New Project Explores Connections with Apprenticeships

OCTAE announces a new project to explore options for improving connections between secondary Career and Technical Education and Apprenticeships in conjunction with first National Apprenticeship Week. OCTAE is pleased to report the launch of our new initiative to promote youth engagement in this promising workforce development strategy. Given the benefits that apprenticeship confers to both trainees and employers, states are exploring ways to attract more people, including youth, to apprenticeship programs.

The OCTAE-sponsored initiative explores options for expanding the pipeline of apprentices. The project focuses on identifying promising strategies to improve programmatic alignment between secondary career and technical education (CTE) programs and the registered apprenticeship system. The project will support state and local leaders in replicating and scaling existing pre-apprenticeship and youth apprenticeship programs, and will promote apprenticeships as a viable career path for students participating in CTE programs. The project is entitled “Potential Role of Secondary Career and Technical Education Programs in Preparing Students for Apprenticeship Programs.”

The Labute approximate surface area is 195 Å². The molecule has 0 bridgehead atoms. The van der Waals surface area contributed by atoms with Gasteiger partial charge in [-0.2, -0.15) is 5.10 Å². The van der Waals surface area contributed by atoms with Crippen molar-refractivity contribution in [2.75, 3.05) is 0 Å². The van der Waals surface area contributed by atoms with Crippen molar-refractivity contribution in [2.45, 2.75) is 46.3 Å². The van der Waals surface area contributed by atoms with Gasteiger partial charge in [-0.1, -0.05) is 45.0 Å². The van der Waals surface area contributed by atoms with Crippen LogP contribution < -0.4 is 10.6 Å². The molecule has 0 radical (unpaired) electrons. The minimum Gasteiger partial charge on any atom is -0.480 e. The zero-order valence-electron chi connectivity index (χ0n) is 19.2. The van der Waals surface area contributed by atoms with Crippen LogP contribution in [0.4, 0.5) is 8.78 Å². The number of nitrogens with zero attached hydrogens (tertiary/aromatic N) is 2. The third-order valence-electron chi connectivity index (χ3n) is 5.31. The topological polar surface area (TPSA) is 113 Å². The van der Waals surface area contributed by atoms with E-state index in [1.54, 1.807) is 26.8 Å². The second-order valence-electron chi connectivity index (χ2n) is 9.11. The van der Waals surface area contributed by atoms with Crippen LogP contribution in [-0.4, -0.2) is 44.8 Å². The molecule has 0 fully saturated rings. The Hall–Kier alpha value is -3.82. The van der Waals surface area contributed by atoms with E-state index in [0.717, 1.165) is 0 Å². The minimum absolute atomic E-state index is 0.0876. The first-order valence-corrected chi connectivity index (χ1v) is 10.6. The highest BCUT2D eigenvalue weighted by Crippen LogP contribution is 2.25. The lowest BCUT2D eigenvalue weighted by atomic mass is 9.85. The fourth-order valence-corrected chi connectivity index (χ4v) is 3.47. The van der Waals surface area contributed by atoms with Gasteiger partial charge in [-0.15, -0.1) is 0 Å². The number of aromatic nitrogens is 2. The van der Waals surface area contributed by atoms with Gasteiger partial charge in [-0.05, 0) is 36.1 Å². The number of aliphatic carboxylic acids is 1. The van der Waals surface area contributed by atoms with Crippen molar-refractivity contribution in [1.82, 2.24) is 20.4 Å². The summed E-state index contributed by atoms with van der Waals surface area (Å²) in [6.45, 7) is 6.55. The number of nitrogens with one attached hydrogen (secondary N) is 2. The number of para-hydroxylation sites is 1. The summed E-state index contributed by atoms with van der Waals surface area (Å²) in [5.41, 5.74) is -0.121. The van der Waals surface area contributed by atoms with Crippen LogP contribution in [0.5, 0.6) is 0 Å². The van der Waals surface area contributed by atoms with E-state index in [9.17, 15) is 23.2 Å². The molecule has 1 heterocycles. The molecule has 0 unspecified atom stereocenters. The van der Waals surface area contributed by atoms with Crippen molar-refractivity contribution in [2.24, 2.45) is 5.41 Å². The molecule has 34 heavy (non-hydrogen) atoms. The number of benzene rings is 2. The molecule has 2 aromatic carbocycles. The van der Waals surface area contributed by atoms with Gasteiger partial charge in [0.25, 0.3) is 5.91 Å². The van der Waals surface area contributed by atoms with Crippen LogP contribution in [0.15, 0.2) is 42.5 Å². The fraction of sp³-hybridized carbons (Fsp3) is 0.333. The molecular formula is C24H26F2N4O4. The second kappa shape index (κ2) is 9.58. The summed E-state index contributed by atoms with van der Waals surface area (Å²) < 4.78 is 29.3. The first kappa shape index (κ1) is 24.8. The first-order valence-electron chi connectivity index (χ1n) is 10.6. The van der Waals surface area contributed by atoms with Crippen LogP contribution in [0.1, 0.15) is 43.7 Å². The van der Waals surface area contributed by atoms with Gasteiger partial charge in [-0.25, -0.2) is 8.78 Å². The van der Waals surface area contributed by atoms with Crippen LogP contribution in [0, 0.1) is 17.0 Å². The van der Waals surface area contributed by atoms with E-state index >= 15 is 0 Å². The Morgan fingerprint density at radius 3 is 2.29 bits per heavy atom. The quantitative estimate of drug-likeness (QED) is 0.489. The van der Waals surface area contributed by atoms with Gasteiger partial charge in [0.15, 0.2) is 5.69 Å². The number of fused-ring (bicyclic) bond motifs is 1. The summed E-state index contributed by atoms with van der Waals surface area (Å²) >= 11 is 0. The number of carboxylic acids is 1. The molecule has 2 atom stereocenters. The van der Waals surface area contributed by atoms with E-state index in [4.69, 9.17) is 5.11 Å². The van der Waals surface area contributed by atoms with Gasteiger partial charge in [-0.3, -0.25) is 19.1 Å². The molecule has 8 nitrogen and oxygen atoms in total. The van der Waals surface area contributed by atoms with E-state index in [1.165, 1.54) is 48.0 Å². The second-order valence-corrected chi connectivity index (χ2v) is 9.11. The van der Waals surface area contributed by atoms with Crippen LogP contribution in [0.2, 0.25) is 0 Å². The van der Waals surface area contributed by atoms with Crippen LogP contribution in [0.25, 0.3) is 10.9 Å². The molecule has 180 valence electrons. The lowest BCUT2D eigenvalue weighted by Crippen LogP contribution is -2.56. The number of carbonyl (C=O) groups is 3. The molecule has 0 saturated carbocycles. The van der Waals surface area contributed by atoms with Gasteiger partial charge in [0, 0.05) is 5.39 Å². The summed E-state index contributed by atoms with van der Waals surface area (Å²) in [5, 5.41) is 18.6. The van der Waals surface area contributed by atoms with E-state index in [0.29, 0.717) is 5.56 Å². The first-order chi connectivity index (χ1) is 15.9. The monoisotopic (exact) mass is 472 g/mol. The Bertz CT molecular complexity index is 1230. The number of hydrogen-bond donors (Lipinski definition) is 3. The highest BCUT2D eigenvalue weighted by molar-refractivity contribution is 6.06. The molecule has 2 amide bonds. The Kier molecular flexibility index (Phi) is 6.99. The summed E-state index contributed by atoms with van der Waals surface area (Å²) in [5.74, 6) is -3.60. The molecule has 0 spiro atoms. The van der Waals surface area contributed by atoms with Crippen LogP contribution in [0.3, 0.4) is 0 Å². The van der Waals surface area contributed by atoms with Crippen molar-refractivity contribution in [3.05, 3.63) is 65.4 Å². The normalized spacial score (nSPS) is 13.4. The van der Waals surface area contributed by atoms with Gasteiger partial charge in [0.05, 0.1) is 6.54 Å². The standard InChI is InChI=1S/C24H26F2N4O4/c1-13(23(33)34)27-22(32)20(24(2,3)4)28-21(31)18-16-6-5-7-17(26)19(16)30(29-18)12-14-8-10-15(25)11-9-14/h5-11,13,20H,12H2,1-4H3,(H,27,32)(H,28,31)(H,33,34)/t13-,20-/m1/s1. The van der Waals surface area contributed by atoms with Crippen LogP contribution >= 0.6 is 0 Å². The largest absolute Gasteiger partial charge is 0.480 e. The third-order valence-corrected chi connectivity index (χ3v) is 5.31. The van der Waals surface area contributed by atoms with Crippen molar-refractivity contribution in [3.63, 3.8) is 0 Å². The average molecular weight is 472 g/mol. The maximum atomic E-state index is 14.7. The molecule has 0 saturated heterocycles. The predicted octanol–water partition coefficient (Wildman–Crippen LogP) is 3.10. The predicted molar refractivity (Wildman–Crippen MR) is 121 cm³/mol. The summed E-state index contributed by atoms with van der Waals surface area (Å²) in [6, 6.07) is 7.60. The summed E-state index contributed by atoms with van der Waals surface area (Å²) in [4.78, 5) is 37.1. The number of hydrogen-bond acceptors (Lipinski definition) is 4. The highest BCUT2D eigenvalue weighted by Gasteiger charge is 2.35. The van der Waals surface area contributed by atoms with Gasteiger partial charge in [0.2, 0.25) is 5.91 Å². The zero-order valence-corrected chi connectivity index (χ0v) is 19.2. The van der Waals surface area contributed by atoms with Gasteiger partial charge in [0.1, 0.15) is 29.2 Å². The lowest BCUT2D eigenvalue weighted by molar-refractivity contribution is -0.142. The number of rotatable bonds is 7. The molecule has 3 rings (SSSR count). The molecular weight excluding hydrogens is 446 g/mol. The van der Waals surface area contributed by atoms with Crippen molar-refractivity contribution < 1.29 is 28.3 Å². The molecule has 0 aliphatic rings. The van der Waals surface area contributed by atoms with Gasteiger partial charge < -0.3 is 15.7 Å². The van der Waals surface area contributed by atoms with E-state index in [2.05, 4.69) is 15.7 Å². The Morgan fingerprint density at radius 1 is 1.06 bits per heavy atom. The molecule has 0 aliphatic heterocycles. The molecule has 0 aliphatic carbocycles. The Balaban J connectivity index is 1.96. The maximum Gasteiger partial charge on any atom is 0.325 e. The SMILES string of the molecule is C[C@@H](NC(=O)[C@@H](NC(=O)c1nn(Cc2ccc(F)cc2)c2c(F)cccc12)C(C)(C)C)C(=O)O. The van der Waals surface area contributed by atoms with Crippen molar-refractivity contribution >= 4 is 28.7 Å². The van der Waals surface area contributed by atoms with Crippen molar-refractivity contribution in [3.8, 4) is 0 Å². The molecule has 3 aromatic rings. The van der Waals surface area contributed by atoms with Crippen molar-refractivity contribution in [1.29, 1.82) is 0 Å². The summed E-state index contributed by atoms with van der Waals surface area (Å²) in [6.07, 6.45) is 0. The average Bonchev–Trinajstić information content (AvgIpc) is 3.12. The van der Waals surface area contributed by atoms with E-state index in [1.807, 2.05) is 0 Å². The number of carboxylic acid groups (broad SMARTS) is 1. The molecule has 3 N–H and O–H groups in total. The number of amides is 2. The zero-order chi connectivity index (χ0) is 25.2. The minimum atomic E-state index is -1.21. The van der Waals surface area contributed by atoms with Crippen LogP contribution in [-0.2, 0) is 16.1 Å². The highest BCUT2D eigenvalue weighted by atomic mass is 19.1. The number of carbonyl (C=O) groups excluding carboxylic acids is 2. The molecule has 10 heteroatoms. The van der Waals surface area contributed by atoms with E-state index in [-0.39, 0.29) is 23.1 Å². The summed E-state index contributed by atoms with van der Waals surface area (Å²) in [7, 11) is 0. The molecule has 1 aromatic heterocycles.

“Students participating in secondary CTE are among the most qualified for entry into apprenticeship programs, and OCTAE is pleased to do its share in helping to meet the President’s ambitious goal of doubling the number of apprentices within five years.”
— Dr. Johan Uvin, Deputy Assistant Secretary, OCTAE

Apprenticeship programs offer unique, mutually beneficial opportunities to apprentices and employers. Apprentices learn advanced, industry-vetted academic and technical skills that are offered as part of a paid, on-the-job work experience. Upon program completion, apprentices earn industry-recognized credentials that enable them to find immediate employment, with average starting wages above $50,000 annually. By being directly involved in training apprentices, employers ensure that they have access to the talent to meet their workforce needs, and be economically competitive.